April 2018

Can green tea extract hurt your liver?

Possibly. In late 2017, Health Canada issued an updated warning about potential liver toxicity from green tea extract. The warning advises anyone taking green tea extracts, particularly those with liver disease, to watch for any signs of liver damage. It also urges children to avoid using products containing green tea extract.

Green tea extract is available in many forms, including capsules, tablets, powders, and liquids. Even among similar formulations, green tea extract often contains varied amounts of active constituents. One such constituent is epigallocatechin gallate (EGCG). The amount of EGCG in a daily dose of green tea extract can range from 5 mg to 1000 mg. Based on safety assessment of green tea products, the European Food Safety Authority recently found that green tea supplements providing more than 800 mg of EGCG per day are linked with a greater risk of liver injury.

Keep in mind that this possible risk of liver injury relates to green tea EXTRACT. Green tea as a beverage is almost certainly safe for the vast majority of people because it contains less EGCG than extract. Drinking green tea in normal amounts provides only 90 mg to 300 mg of EGCG per day. Also, green tea is usually consumed along with food and throughout the day. This tends to make the amount of EGCG in green tea less concentrated. On the other hand, doses of green tea extract are often taken all at once, sometimes on an empty stomach. This increases the concentration of EGCG in extracts compared to beverages.

Advise patients with liver disease to talk to their provider before taking products with green tea EXTRACT and to keep an eye out for any signs of liver damage, including jaundice, dark urine, sweating, or stomach pain. But let them know that drinking green tea BEVERAGES is almost certainly safe.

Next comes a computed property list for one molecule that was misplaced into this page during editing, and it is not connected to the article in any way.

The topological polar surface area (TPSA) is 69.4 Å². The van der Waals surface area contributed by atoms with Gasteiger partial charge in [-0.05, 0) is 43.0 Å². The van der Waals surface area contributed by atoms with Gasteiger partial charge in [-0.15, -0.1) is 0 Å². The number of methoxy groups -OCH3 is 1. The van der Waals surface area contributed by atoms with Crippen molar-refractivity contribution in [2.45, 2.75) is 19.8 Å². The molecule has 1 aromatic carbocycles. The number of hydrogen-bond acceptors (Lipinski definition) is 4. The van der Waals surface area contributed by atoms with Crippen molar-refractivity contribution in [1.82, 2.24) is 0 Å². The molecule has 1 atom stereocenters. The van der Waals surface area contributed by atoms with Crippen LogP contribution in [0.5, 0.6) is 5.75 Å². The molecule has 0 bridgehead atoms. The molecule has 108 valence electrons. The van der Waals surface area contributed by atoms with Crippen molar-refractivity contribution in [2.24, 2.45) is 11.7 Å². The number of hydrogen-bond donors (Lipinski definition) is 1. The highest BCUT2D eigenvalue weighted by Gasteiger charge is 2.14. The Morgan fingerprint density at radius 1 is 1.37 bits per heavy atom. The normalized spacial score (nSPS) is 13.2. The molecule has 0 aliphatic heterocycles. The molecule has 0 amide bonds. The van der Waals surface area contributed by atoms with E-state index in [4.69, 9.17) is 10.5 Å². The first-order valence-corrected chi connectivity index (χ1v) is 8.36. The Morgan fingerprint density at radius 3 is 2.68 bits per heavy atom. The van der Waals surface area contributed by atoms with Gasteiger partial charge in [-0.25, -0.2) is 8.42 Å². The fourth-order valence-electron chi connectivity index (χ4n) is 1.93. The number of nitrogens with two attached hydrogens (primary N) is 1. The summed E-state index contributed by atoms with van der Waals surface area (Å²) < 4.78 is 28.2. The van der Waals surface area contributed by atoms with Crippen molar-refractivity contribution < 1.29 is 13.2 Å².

The information in this brief report is intended for informational purposes only, and is meant to help users better understand health concerns. This information should not be interpreted as specific medical advice. Users should consult with a qualified healthcare provider for specific questions regarding therapies, diagnosis and/or health conditions, prior to making therapeutic decisions. Copyright © 2024 NatMed. Commercial distribution or reproduction prohibited. NatMed is the leading provider of high-quality, evidence-based, clinically-relevant information on natural medicine, dietary supplements, herbs, vitamins, minerals, functional foods, diets, complementary practices, CAM modalities, exercises and medical conditions. Monograph sections include interactions with herbs, drugs, foods and labs, contraindications, depletions, dosing, toxicology, adverse effects, pregnancy and lactation data, synonyms, safety and effectiveness.